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October 10th: Arrival in Amman, Jordan

It's night time as I arrive in Amman, and a stream of traffic hurtles by, bright lights amplifying out of the darkness. It's been a hard day. Since the dry, empty valleys of Jaresh, the road has climbed arduously for almost thirty kilometres. Now, Amman sprawls into the distance, an endless golden road glittering with shop fronts and fast cars. Freewheeling into town, I see symbols familiar the world over - McDonald's, Burger King, KFC, Baskin Robbins, Adidas - they're all here in their neon glory.

Finally I reach King Hussein Mosque, downtown, home to a clutter of budget hotels and eateries, the cheaper end of Amman. At times a city can take on a new life as the day ends, a dramatic shift in character as a whole new people walk its streets. But there's no unease within this darkness, as far as I can tell, and no ominous shadows spill from its alleyways. As I stand for a moment with my bike and take in this scene, no one approaches. In Syria, a small crowd might have gathered by now. Here on the valley floor, I look up to the profusion of shoebox shaped houses perched on the hillsides, lit up against the moon, while below flashing signs and neon strips speak the language of the night.

The Basman Hotel is a possible meeting point with 'Recumbent' Leo, who I rode with for a day from Damascus. I pass a kebab shop whose grill emits a blast of heat, turning up a flight of stairs to emerge into a hallway where local guests lounge in long shirts. It's a typical cheap hotel, just a few dollars a night for a bed in shared room. The walls are pink and white, a distorted mirror hangs in the corner, and framed excerpts of the Quran on every wall give it a distinctly Muslim flavour. Glad to put down my bags, I take a quick shower to scrub away the pollution of the day, and return to the streets to feed and explore.

Another city, another internet cafe. A magnet for cool young Jordanians, the trendy Books@Cafe is a burst of bright colours, offering more coffee flavours than I knew existed, a bank of computers, and customers lilting to a soundtrack of Moby. Young faces reflect the pale blue sheen of their monitor screens, designer sandwiches by their side. A slice of Western Culture, it's a different world from that inhabited by those sitting by the roadside in the tyre-towns that lead to Amman. A sign of the times, I even notice one traveller, a backpack by his side, busy working the on-line trading rooms. Thousands of miles reduced to a microsecond with the touch of a keyboard.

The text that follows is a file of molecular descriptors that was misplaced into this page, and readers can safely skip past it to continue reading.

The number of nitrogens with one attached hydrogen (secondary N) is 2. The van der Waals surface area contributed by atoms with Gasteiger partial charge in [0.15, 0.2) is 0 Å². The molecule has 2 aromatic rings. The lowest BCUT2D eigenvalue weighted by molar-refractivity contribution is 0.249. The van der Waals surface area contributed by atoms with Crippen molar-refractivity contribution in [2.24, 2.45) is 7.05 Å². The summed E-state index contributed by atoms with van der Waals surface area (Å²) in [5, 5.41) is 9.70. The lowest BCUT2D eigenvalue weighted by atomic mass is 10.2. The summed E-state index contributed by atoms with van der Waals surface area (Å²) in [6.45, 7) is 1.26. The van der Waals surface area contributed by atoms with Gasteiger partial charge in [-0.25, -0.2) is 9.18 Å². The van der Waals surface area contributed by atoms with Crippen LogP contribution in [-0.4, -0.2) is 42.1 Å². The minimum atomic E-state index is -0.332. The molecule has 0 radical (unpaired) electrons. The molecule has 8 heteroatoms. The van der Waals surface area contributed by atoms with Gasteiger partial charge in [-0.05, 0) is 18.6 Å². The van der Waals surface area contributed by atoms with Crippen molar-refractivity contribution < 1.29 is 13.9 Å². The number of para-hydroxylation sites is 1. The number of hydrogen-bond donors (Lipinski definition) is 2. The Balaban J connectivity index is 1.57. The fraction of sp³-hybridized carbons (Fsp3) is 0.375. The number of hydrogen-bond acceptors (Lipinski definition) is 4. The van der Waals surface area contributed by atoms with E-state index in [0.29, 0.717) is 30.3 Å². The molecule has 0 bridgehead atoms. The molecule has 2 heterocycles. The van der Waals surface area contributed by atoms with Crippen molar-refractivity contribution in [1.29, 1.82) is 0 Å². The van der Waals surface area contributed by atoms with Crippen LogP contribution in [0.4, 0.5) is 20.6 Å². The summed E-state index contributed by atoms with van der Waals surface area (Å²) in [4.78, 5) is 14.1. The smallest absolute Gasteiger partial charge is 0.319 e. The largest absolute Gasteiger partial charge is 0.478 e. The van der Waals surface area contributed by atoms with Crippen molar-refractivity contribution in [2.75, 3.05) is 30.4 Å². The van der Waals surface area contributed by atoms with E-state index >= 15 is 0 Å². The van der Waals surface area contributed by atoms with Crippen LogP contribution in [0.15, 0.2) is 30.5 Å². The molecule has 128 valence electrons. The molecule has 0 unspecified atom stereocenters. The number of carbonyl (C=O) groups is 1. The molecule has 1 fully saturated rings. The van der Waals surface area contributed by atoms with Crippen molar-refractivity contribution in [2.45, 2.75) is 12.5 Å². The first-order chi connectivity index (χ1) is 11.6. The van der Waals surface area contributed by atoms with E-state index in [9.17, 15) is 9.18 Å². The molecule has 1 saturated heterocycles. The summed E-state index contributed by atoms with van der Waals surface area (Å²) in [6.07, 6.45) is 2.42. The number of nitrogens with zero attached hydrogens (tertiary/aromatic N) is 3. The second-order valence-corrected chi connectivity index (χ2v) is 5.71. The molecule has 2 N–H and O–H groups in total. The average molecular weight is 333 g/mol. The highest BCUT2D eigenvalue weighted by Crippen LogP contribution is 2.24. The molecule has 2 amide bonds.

October 11th I meet up again with 'Recumbent Man.' Travelling in these parts after 10 years Leo's on a mission to look up a few long lost friends in the area. Having been caught up for months during the Gulf War in Iraq, he's also trying to locate a motorbike left at the Dutch Embassy in Baghdad. So I set off to wander the streets of this city, spread across a collection of 'jebels' - hills - contoured under a coat of houses, in this dry and sandy climate.

By day, downtown's streets are bustling but still orderly - cars stop at traffic lights, a surprise after Syria and Turkey. Visually, modern and traditional flavours blend. Red checked headdresses and starched-white robes are as popular as Western style clothes. While most women remain half hidden behind scarves and veils, others are more glamourously concealed behind large, dark glasses, their long hair flowing freely. Plenty of new cars glide past amid worn out buses and pickups, as Arabic pop overpowers classical songs crackling from old transistor radios.

As I write, my view is a vast Roman amphitheatre, built in the second century during the reign of Herod. Yet here I am in the institution of McDonald's... While I can't claim to be a fan of the Golden Arches, it's a different environment to take in. Aircon, Arabic MTV, a few travellers, families and young couples. Tinted glass is big business in the Middle East - its effect is coveted on Mercedes - and even here, we're shadowed from the outside world. The amphitheatre itself is impressive, hewn from the rockface, 6,000 seats that now look upon a busy street of tourist cafes, rather than the gladiatorial carnage of the past. But despite Amman's rich heritage - it's been run, overrun and plundered by Ammonites, Babylonians, Romans, Christians and Persians - few relics remain. Instead, its hilly contours are layered with sand-coloured apartment blocks, crisscrossed by telephone wires, dotted with satellite dishes, coloured by billboards and spiked with minarets.

After my recent stay in Damascus and the fascination of the old city there, Amman is not a place I will linger. It's the Jordanian desert which holds more appeal. I'll be back on the bike in the morning. The road from here descends to minus four hundred metres, the lowest point on Earth. By this time tomorrow, I hope to be floating on the Dead Sea.



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